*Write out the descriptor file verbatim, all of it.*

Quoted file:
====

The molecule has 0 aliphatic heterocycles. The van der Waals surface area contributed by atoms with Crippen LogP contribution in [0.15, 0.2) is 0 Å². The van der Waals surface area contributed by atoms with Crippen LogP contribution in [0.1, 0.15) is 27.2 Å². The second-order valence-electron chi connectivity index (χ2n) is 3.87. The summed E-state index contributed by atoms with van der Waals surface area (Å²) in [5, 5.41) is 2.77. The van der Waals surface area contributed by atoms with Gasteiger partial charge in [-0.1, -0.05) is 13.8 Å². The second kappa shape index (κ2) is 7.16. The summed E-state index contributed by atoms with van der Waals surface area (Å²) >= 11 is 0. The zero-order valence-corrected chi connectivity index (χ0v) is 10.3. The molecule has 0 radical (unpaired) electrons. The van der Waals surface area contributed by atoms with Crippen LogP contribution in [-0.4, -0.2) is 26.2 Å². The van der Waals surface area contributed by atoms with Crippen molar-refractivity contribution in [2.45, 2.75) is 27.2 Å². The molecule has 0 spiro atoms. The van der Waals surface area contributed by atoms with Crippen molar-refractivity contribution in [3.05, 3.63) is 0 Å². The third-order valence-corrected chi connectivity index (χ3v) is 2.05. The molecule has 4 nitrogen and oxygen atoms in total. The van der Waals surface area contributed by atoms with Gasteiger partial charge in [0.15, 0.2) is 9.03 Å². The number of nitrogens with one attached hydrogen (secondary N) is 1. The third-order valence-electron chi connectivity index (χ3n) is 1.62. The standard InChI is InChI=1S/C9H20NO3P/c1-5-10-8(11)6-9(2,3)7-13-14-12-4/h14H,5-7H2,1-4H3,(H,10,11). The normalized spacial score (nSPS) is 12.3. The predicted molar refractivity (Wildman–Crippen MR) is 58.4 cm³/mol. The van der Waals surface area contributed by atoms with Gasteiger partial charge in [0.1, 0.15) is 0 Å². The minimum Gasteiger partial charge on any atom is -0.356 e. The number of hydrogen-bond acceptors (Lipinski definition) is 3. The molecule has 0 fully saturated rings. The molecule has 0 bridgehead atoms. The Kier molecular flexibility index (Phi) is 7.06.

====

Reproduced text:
The molecule has 0 aliphatic heterocycles. The van der Waals surface area contributed by atoms with Crippen LogP contribution in [0.15, 0.2) is 0 Å². The van der Waals surface area contributed by atoms with Crippen LogP contribution in [0.1, 0.15) is 27.2 Å². The second-order valence-electron chi connectivity index (χ2n) is 3.87. The summed E-state index contributed by atoms with van der Waals surface area (Å²) in [5, 5.41) is 2.77. The van der Waals surface area contributed by atoms with Gasteiger partial charge in [-0.1, -0.05) is 13.8 Å². The second kappa shape index (κ2) is 7.16. The summed E-state index contributed by atoms with van der Waals surface area (Å²) >= 11 is 0. The zero-order valence-corrected chi connectivity index (χ0v) is 10.3. The molecule has 0 radical (unpaired) electrons. The van der Waals surface area contributed by atoms with Crippen LogP contribution in [-0.4, -0.2) is 26.2 Å². The van der Waals surface area contributed by atoms with Crippen molar-refractivity contribution in [2.45, 2.75) is 27.2 Å². The molecule has 0 spiro atoms. The van der Waals surface area contributed by atoms with Crippen molar-refractivity contribution in [3.05, 3.63) is 0 Å². The third-order valence-corrected chi connectivity index (χ3v) is 2.05. The molecule has 4 nitrogen and oxygen atoms in total. The van der Waals surface area contributed by atoms with Gasteiger partial charge in [0.15, 0.2) is 9.03 Å². The number of nitrogens with one attached hydrogen (secondary N) is 1. The third-order valence-electron chi connectivity index (χ3n) is 1.62. The standard InChI is InChI=1S/C9H20NO3P/c1-5-10-8(11)6-9(2,3)7-13-14-12-4/h14H,5-7H2,1-4H3,(H,10,11). The normalized spacial score (nSPS) is 12.3. The predicted molar refractivity (Wildman–Crippen MR) is 58.4 cm³/mol. The van der Waals surface area contributed by atoms with Gasteiger partial charge in [0.1, 0.15) is 0 Å². The minimum Gasteiger partial charge on any atom is -0.356 e. The number of hydrogen-bond acceptors (Lipinski definition) is 3. The molecule has 0 fully saturated rings. The molecule has 0 bridgehead atoms. The Kier molecular flexibility index (Phi) is 7.06.